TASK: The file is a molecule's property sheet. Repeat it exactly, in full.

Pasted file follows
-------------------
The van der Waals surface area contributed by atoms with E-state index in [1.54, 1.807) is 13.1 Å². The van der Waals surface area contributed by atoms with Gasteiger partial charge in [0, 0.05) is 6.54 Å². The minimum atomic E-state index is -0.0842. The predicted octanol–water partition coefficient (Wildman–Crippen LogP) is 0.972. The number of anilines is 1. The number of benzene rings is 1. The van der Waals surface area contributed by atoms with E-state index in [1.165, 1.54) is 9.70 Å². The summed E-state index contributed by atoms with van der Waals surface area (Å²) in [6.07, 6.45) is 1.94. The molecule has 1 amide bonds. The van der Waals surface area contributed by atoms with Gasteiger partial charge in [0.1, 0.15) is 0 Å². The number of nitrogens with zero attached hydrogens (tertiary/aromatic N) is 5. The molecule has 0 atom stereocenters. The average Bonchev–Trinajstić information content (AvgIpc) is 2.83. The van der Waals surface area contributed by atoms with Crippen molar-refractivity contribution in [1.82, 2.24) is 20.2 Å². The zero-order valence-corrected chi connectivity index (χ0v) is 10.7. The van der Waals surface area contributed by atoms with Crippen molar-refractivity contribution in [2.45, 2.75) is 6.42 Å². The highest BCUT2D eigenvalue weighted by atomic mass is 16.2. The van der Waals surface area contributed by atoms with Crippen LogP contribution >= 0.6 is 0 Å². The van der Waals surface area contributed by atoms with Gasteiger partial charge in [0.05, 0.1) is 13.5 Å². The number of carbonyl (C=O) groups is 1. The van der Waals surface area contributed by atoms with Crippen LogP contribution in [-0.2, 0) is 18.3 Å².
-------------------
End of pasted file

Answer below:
The van der Waals surface area contributed by atoms with E-state index in [1.54, 1.807) is 13.1 Å². The van der Waals surface area contributed by atoms with Gasteiger partial charge in [0, 0.05) is 6.54 Å². The minimum atomic E-state index is -0.0842. The predicted octanol–water partition coefficient (Wildman–Crippen LogP) is 0.972. The number of anilines is 1. The number of benzene rings is 1. The van der Waals surface area contributed by atoms with E-state index in [1.165, 1.54) is 9.70 Å². The summed E-state index contributed by atoms with van der Waals surface area (Å²) in [6.07, 6.45) is 1.94. The molecule has 1 amide bonds. The van der Waals surface area contributed by atoms with Gasteiger partial charge in [0.1, 0.15) is 0 Å². The number of nitrogens with zero attached hydrogens (tertiary/aromatic N) is 5. The molecule has 0 atom stereocenters. The average Bonchev–Trinajstić information content (AvgIpc) is 2.83. The van der Waals surface area contributed by atoms with Crippen molar-refractivity contribution in [1.82, 2.24) is 20.2 Å². The zero-order valence-corrected chi connectivity index (χ0v) is 10.7. The van der Waals surface area contributed by atoms with Crippen molar-refractivity contribution in [2.45, 2.75) is 6.42 Å². The highest BCUT2D eigenvalue weighted by atomic mass is 16.2. The van der Waals surface area contributed by atoms with Crippen LogP contribution >= 0.6 is 0 Å². The van der Waals surface area contributed by atoms with Gasteiger partial charge in [0.05, 0.1) is 13.5 Å². The number of carbonyl (C=O) groups is 1. The van der Waals surface area contributed by atoms with Crippen LogP contribution in [-0.2, 0) is 18.3 Å².